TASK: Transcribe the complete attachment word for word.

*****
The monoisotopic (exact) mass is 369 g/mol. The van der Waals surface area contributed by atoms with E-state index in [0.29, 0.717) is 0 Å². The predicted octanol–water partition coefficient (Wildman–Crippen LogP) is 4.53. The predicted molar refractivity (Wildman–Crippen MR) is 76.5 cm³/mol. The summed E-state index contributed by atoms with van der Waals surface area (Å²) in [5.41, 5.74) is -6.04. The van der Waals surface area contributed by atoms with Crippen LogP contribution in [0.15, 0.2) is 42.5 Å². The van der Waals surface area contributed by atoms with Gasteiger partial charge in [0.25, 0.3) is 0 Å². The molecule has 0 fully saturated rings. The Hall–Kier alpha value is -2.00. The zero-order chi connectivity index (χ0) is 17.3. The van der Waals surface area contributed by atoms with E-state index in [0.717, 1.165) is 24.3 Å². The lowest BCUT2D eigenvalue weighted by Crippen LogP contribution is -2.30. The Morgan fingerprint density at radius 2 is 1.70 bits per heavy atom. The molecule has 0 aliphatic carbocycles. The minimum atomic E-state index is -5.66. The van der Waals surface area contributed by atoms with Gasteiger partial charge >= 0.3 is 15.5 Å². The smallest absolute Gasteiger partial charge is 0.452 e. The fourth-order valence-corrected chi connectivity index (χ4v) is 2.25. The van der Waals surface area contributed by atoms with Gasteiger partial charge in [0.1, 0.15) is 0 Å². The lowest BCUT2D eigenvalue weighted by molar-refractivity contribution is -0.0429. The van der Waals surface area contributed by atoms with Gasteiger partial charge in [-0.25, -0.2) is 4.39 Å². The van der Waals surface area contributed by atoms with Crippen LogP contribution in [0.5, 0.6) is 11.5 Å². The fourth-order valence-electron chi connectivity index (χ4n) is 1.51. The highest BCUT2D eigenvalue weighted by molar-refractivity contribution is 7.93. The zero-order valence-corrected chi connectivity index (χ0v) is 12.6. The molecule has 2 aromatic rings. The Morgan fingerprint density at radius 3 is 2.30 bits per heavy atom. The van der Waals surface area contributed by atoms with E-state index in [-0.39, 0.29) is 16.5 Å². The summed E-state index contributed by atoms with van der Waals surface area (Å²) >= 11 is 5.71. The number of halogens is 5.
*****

The monoisotopic (exact) mass is 369 g/mol. The van der Waals surface area contributed by atoms with E-state index in [0.29, 0.717) is 0 Å². The predicted octanol–water partition coefficient (Wildman–Crippen LogP) is 4.53. The predicted molar refractivity (Wildman–Crippen MR) is 76.5 cm³/mol. The summed E-state index contributed by atoms with van der Waals surface area (Å²) in [5.41, 5.74) is -6.04. The van der Waals surface area contributed by atoms with Crippen LogP contribution in [0.15, 0.2) is 42.5 Å². The van der Waals surface area contributed by atoms with Gasteiger partial charge in [0.25, 0.3) is 0 Å². The molecule has 0 fully saturated rings. The Hall–Kier alpha value is -2.00. The zero-order chi connectivity index (χ0) is 17.3. The van der Waals surface area contributed by atoms with E-state index in [0.717, 1.165) is 24.3 Å². The lowest BCUT2D eigenvalue weighted by Crippen LogP contribution is -2.30. The Morgan fingerprint density at radius 2 is 1.70 bits per heavy atom. The molecule has 0 aliphatic carbocycles. The minimum atomic E-state index is -5.66. The van der Waals surface area contributed by atoms with Gasteiger partial charge >= 0.3 is 15.5 Å². The smallest absolute Gasteiger partial charge is 0.452 e. The fourth-order valence-corrected chi connectivity index (χ4v) is 2.25. The van der Waals surface area contributed by atoms with Gasteiger partial charge in [0.1, 0.15) is 0 Å². The lowest BCUT2D eigenvalue weighted by molar-refractivity contribution is -0.0429. The van der Waals surface area contributed by atoms with Gasteiger partial charge in [-0.25, -0.2) is 4.39 Å². The van der Waals surface area contributed by atoms with Crippen LogP contribution in [0.5, 0.6) is 11.5 Å². The fourth-order valence-electron chi connectivity index (χ4n) is 1.51. The highest BCUT2D eigenvalue weighted by molar-refractivity contribution is 7.93. The zero-order valence-corrected chi connectivity index (χ0v) is 12.6. The molecule has 2 aromatic rings. The Morgan fingerprint density at radius 3 is 2.30 bits per heavy atom. The van der Waals surface area contributed by atoms with E-state index in [-0.39, 0.29) is 16.5 Å². The summed E-state index contributed by atoms with van der Waals surface area (Å²) >= 11 is 5.71. The number of halogens is 5.